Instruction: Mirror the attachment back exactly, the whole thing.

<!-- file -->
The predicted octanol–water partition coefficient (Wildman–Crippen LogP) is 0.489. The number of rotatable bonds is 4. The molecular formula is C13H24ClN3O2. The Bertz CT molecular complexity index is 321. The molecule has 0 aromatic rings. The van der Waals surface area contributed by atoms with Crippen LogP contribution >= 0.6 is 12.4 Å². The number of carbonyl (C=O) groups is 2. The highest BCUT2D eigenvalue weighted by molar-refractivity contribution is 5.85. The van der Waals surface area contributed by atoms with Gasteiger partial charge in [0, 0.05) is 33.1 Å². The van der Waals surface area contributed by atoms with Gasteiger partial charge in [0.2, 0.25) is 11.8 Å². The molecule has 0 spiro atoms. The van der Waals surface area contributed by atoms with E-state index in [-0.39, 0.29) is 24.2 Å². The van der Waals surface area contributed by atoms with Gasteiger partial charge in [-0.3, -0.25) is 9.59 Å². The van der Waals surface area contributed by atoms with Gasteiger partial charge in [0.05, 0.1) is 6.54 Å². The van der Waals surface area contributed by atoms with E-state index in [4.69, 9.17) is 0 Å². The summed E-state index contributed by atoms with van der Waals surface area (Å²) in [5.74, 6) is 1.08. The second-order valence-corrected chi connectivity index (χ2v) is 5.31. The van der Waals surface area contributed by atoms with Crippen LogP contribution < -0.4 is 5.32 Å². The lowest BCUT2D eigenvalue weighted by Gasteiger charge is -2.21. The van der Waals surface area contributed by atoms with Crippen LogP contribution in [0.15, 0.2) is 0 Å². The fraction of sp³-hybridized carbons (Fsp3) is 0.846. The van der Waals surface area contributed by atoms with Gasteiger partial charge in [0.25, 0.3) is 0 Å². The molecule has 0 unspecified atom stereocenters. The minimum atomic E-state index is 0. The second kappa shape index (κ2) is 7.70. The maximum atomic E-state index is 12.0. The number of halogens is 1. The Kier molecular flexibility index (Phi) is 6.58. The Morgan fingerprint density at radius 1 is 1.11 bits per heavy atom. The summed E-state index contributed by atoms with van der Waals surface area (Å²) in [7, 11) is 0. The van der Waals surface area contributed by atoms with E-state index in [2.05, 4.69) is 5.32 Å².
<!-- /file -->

The predicted octanol–water partition coefficient (Wildman–Crippen LogP) is 0.489. The number of rotatable bonds is 4. The molecular formula is C13H24ClN3O2. The Bertz CT molecular complexity index is 321. The molecule has 0 aromatic rings. The van der Waals surface area contributed by atoms with Crippen LogP contribution >= 0.6 is 12.4 Å². The number of carbonyl (C=O) groups is 2. The highest BCUT2D eigenvalue weighted by molar-refractivity contribution is 5.85. The van der Waals surface area contributed by atoms with Gasteiger partial charge in [0, 0.05) is 33.1 Å². The van der Waals surface area contributed by atoms with Gasteiger partial charge in [0.2, 0.25) is 11.8 Å². The molecule has 0 spiro atoms. The van der Waals surface area contributed by atoms with E-state index in [-0.39, 0.29) is 24.2 Å². The van der Waals surface area contributed by atoms with Gasteiger partial charge in [-0.3, -0.25) is 9.59 Å². The van der Waals surface area contributed by atoms with Gasteiger partial charge in [0.05, 0.1) is 6.54 Å². The van der Waals surface area contributed by atoms with E-state index in [4.69, 9.17) is 0 Å². The summed E-state index contributed by atoms with van der Waals surface area (Å²) in [5.74, 6) is 1.08. The second-order valence-corrected chi connectivity index (χ2v) is 5.31. The van der Waals surface area contributed by atoms with Crippen LogP contribution < -0.4 is 5.32 Å². The lowest BCUT2D eigenvalue weighted by Gasteiger charge is -2.21. The van der Waals surface area contributed by atoms with Crippen LogP contribution in [0.15, 0.2) is 0 Å². The fraction of sp³-hybridized carbons (Fsp3) is 0.846. The van der Waals surface area contributed by atoms with Gasteiger partial charge in [0.25, 0.3) is 0 Å². The molecule has 0 unspecified atom stereocenters. The minimum atomic E-state index is 0. The second kappa shape index (κ2) is 7.70. The maximum atomic E-state index is 12.0. The number of halogens is 1. The Kier molecular flexibility index (Phi) is 6.58. The Morgan fingerprint density at radius 1 is 1.11 bits per heavy atom. The summed E-state index contributed by atoms with van der Waals surface area (Å²) in [7, 11) is 0. The van der Waals surface area contributed by atoms with E-state index in [2.05, 4.69) is 5.32 Å².